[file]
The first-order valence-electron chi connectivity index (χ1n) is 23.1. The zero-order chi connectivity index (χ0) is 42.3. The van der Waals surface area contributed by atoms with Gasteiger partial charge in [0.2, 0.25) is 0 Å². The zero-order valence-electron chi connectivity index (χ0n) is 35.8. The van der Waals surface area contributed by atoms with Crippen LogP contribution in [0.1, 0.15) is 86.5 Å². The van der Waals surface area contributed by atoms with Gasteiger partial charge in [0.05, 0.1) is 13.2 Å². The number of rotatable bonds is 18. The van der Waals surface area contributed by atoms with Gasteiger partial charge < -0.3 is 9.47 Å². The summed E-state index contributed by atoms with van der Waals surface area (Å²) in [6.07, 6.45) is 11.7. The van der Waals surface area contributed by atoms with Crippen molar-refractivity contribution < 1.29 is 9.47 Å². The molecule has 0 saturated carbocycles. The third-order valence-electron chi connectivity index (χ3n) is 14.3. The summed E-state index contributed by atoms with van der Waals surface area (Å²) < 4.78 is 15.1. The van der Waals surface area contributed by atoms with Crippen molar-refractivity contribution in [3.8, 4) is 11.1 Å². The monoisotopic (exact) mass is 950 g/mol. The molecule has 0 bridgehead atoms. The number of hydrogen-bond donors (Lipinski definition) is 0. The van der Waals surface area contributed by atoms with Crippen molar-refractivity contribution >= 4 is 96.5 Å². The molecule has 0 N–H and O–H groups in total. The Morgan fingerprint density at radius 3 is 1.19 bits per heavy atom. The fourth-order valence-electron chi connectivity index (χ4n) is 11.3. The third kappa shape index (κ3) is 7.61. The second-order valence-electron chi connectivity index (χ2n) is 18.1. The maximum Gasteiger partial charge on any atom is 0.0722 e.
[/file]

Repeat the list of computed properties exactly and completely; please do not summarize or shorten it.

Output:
The first-order valence-electron chi connectivity index (χ1n) is 23.1. The zero-order chi connectivity index (χ0) is 42.3. The van der Waals surface area contributed by atoms with Gasteiger partial charge in [0.2, 0.25) is 0 Å². The zero-order valence-electron chi connectivity index (χ0n) is 35.8. The van der Waals surface area contributed by atoms with Crippen LogP contribution in [0.1, 0.15) is 86.5 Å². The van der Waals surface area contributed by atoms with Gasteiger partial charge in [0.05, 0.1) is 13.2 Å². The number of rotatable bonds is 18. The van der Waals surface area contributed by atoms with Gasteiger partial charge < -0.3 is 9.47 Å². The summed E-state index contributed by atoms with van der Waals surface area (Å²) in [6.07, 6.45) is 11.7. The van der Waals surface area contributed by atoms with Crippen molar-refractivity contribution < 1.29 is 9.47 Å². The molecule has 0 saturated carbocycles. The third-order valence-electron chi connectivity index (χ3n) is 14.3. The summed E-state index contributed by atoms with van der Waals surface area (Å²) < 4.78 is 15.1. The van der Waals surface area contributed by atoms with Crippen molar-refractivity contribution in [3.8, 4) is 11.1 Å². The monoisotopic (exact) mass is 950 g/mol. The molecule has 0 bridgehead atoms. The number of hydrogen-bond donors (Lipinski definition) is 0. The van der Waals surface area contributed by atoms with Crippen molar-refractivity contribution >= 4 is 96.5 Å². The molecule has 0 N–H and O–H groups in total. The Morgan fingerprint density at radius 3 is 1.19 bits per heavy atom. The fourth-order valence-electron chi connectivity index (χ4n) is 11.3. The third kappa shape index (κ3) is 7.61. The second-order valence-electron chi connectivity index (χ2n) is 18.1. The maximum Gasteiger partial charge on any atom is 0.0722 e.